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Monday, February 11, 2008

The Problem With FOIA exemplified in the documents linked here.

The link shows an FBI FD-302. I received two copies of the same document -- as part of the same FOIA release. Both copies are redacted. So what's the problem?

1. The first copy is much MORE redacted than the second copy, even though they were part of the same release and thus, in theory, subject to the same standards.

2. So what was so vitally important that it required redaction? Among the highly sensitive redactions I found this valuable piece of information: "MURAD was read his rights in English and stated that he understood." I defy anyone to tell me why that information should have been redacted.

3. So was their rationale? The exemptions claimed on the redacted copy include b6 and b7c, both "privacy" interests. How does it violate personal privacy to say that someone who is admittedly under indictment was read his rights? And since the rest of the document is exempted under b6 and b7c, it's tough to have any confidence that the rest of the censorship is any more valid than the clearly bogus application already exposed.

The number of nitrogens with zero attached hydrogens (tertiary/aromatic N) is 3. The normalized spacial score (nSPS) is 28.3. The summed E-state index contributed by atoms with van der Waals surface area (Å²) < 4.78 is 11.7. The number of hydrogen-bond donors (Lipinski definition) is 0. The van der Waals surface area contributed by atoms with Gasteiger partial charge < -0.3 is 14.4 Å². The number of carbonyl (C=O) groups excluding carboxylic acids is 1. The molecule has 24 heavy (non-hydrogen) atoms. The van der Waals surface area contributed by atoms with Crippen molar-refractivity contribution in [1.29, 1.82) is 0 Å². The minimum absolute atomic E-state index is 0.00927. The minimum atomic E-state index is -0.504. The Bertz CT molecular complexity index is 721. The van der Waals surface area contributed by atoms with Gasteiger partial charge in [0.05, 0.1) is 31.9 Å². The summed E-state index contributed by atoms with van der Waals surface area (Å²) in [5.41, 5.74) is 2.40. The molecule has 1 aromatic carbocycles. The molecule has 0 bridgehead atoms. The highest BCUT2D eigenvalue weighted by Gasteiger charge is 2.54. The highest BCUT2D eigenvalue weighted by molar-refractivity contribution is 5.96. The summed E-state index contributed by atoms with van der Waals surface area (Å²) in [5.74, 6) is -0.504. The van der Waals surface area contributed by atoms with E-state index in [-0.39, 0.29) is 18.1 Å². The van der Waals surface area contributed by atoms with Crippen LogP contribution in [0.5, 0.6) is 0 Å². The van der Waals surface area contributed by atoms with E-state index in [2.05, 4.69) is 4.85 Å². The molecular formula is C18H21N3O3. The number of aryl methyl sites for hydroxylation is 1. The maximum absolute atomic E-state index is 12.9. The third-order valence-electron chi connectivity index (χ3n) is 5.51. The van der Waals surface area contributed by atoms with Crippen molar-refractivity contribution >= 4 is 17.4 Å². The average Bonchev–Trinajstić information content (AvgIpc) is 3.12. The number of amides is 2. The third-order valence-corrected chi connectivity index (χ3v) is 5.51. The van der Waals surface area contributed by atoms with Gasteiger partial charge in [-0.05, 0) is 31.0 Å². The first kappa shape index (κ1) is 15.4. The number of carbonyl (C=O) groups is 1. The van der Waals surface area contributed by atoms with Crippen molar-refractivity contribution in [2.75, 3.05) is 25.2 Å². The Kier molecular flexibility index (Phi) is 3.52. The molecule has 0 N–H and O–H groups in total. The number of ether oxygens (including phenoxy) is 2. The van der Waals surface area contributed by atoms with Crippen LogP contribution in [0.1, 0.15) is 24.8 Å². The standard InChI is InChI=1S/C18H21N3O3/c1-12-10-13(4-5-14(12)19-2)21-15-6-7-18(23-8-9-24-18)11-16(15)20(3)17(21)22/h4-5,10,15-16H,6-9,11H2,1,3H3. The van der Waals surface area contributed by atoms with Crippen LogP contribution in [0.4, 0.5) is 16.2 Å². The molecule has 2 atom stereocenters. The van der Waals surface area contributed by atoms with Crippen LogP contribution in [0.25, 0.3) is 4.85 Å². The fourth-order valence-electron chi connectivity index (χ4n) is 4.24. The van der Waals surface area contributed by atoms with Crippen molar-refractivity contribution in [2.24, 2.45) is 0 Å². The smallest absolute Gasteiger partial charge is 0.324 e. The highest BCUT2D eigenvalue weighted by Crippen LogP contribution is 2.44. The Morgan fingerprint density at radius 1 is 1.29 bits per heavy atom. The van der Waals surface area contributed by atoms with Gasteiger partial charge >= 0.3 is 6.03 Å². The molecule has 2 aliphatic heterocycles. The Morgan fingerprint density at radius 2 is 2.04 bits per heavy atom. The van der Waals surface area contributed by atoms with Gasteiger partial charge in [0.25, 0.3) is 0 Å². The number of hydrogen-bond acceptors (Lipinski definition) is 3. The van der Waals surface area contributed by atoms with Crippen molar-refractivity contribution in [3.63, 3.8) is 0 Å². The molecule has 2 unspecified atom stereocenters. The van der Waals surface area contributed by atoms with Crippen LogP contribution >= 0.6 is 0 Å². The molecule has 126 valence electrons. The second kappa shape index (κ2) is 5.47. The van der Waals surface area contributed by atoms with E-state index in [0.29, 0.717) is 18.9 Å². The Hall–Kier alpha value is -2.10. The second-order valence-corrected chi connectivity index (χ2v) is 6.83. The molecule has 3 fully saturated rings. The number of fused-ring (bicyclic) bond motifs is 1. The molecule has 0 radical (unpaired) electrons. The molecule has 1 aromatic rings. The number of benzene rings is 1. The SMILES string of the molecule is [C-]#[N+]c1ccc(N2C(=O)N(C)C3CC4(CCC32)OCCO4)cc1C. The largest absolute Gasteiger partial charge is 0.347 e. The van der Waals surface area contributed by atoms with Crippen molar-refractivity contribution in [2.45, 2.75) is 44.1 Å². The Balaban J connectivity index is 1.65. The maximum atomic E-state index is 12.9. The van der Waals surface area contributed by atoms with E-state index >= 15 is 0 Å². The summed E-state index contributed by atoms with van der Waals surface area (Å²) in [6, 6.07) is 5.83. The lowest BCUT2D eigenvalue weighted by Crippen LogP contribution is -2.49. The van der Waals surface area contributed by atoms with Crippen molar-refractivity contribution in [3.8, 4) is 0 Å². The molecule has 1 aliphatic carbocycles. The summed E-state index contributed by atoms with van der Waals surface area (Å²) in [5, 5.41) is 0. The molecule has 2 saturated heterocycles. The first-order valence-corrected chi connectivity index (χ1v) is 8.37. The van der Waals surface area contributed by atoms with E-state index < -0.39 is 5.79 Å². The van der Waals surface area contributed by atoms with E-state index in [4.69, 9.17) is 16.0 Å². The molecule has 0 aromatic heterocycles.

Views expressed on INTELWIRE are those of the author alone.



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INTELWIRE is a web site edited by J.M. Berger. a researcher, analyst and consultant covering extremism, with a special focus on extremist activities in the U.S. and extremist use of social media. He is a non-resident fellow with the Brookings Institution, Project on U.S. Relations with the Islamic World, and author of the critically acclaimed Jihad Joe: Americans Who Go to War in the Name of Islam, the only definitive history of the U.S. jihadist movement, and co-author of ISIS: The State of Terror with Jessica Stern.


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